12. sam francis

    The H-1B Genocide continues year after years, destroying American engineer wages, throwing americans into the streets and kicking them in the teeth.

    Over 4.5 MILLION Indians with fake degrees have taken the jobs from Americas best and Brightest. This is America? For shame For Shame.

    Read the 20 articles on PatriotMouse.com for the truth about this horrific anti-american practice

  13. This is nonsense. Tell me who really wrote that report and what they got paid or what personal benefit it was to them. The huge amount of self-interest is appalling! I have had to deal with H1b workers from ever major ‘body shop’ and they are NOT the best and brightest and are easily replaceable with American workers who would need less training and are easier to work with. We need to develop our own – not foreign workers.

  14. I think until and unless H4 EAD and H1B restrictions really applied I feel Trump is just making hype to control it, similar like the earlier president. There is 2+2 summit coming up between US and India where both will agree to resolve their issues and F1/H1/L1/GC/Family chain Citizenship will be free from any obstacles.
    Not sure who will take care of current and future generations of US Citizens.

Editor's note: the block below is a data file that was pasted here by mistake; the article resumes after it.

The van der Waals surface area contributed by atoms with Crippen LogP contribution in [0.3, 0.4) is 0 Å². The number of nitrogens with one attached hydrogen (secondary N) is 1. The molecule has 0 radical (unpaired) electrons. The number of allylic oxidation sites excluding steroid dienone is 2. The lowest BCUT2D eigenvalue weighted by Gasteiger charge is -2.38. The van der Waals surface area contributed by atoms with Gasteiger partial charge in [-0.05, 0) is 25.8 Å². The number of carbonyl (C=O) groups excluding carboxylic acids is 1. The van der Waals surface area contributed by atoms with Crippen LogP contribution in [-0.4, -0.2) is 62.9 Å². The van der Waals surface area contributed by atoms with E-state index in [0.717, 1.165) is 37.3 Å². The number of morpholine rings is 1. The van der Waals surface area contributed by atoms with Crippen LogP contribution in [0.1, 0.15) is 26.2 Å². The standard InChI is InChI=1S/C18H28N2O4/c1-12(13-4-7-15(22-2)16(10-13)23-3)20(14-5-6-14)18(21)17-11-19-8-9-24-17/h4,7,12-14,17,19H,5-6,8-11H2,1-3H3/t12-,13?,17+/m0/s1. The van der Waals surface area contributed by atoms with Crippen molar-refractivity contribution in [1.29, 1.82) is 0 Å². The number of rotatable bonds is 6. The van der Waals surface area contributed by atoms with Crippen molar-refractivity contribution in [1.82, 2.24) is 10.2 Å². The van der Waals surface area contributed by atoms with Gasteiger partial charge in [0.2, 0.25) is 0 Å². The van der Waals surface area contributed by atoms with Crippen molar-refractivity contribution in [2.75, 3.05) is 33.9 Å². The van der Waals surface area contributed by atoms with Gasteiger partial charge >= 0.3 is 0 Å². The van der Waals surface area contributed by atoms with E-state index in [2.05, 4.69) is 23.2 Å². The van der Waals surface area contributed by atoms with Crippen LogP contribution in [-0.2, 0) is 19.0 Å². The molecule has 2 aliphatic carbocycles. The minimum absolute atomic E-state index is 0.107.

15. Deepish

    There are many non-immigrants who are taking the “student visa” route just to get the EAD and SSN which is supposed to be for “training” or on the job training. Most of these are Indian nationals who are applying for OPT/F1 visas claiming that they will be under training by they are actually working on a “client” location taking full salary as W2 employees as if they were authorized to work under those conditions. There is a BIG loophole that these people are taking advantage which the USCIS or DHS needs to look into.

  16. I can’t speak for others, but out of 15 people in my small group (my company is one of the most well known Silicon Valley firm), I am the only non-Indian. Often my referrals of non-Indian to job openings, they won’t even get a phone interview. “Best and brightest” is just an excuse by big-tech(which is already saturated with H-1B in not only engineering but executives too) to fuel the nepotism. There’s no Whites, other Asians or other races that’s smart enough to ‘innovate’? Highly unlikely. Indians only hire indians, that’s an open secret.